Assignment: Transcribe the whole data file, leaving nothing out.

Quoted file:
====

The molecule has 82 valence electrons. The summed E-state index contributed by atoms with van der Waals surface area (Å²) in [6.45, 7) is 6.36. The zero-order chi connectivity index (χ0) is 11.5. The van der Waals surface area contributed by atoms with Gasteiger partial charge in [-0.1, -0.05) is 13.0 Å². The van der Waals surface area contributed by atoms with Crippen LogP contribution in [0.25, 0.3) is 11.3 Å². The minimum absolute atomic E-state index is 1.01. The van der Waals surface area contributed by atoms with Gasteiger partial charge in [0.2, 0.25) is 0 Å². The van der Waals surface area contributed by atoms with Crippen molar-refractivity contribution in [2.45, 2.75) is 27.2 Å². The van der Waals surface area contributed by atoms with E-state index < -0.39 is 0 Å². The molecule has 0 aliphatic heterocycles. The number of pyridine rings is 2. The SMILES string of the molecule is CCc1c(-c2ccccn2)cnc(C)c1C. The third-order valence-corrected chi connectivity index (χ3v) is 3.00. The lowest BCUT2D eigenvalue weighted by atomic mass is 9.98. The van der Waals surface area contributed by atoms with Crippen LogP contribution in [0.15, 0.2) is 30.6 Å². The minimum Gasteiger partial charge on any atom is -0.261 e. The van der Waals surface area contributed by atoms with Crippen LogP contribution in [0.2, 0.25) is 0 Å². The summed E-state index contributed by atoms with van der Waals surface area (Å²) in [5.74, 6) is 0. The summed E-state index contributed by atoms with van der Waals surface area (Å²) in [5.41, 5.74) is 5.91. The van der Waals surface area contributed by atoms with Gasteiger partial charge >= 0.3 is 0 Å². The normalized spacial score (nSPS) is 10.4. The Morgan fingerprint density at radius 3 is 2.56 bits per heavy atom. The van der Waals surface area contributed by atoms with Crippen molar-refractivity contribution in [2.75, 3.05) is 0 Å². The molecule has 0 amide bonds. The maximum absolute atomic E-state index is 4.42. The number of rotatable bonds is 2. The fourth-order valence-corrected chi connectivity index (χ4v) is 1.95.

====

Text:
The molecule has 82 valence electrons. The summed E-state index contributed by atoms with van der Waals surface area (Å²) in [6.45, 7) is 6.36. The zero-order chi connectivity index (χ0) is 11.5. The van der Waals surface area contributed by atoms with Gasteiger partial charge in [-0.1, -0.05) is 13.0 Å². The van der Waals surface area contributed by atoms with Crippen LogP contribution in [0.25, 0.3) is 11.3 Å². The minimum absolute atomic E-state index is 1.01. The van der Waals surface area contributed by atoms with Gasteiger partial charge in [0.2, 0.25) is 0 Å². The van der Waals surface area contributed by atoms with Crippen molar-refractivity contribution in [2.45, 2.75) is 27.2 Å². The van der Waals surface area contributed by atoms with E-state index < -0.39 is 0 Å². The molecule has 0 aliphatic heterocycles. The number of pyridine rings is 2. The SMILES string of the molecule is CCc1c(-c2ccccn2)cnc(C)c1C. The third-order valence-corrected chi connectivity index (χ3v) is 3.00. The lowest BCUT2D eigenvalue weighted by atomic mass is 9.98. The van der Waals surface area contributed by atoms with Crippen LogP contribution in [0.15, 0.2) is 30.6 Å². The minimum Gasteiger partial charge on any atom is -0.261 e. The van der Waals surface area contributed by atoms with Crippen LogP contribution in [0.2, 0.25) is 0 Å². The summed E-state index contributed by atoms with van der Waals surface area (Å²) in [5.74, 6) is 0. The summed E-state index contributed by atoms with van der Waals surface area (Å²) in [5.41, 5.74) is 5.91. The van der Waals surface area contributed by atoms with Gasteiger partial charge >= 0.3 is 0 Å². The normalized spacial score (nSPS) is 10.4. The Morgan fingerprint density at radius 3 is 2.56 bits per heavy atom. The van der Waals surface area contributed by atoms with Crippen molar-refractivity contribution in [2.75, 3.05) is 0 Å². The molecule has 0 amide bonds. The maximum absolute atomic E-state index is 4.42. The number of rotatable bonds is 2. The fourth-order valence-corrected chi connectivity index (χ4v) is 1.95.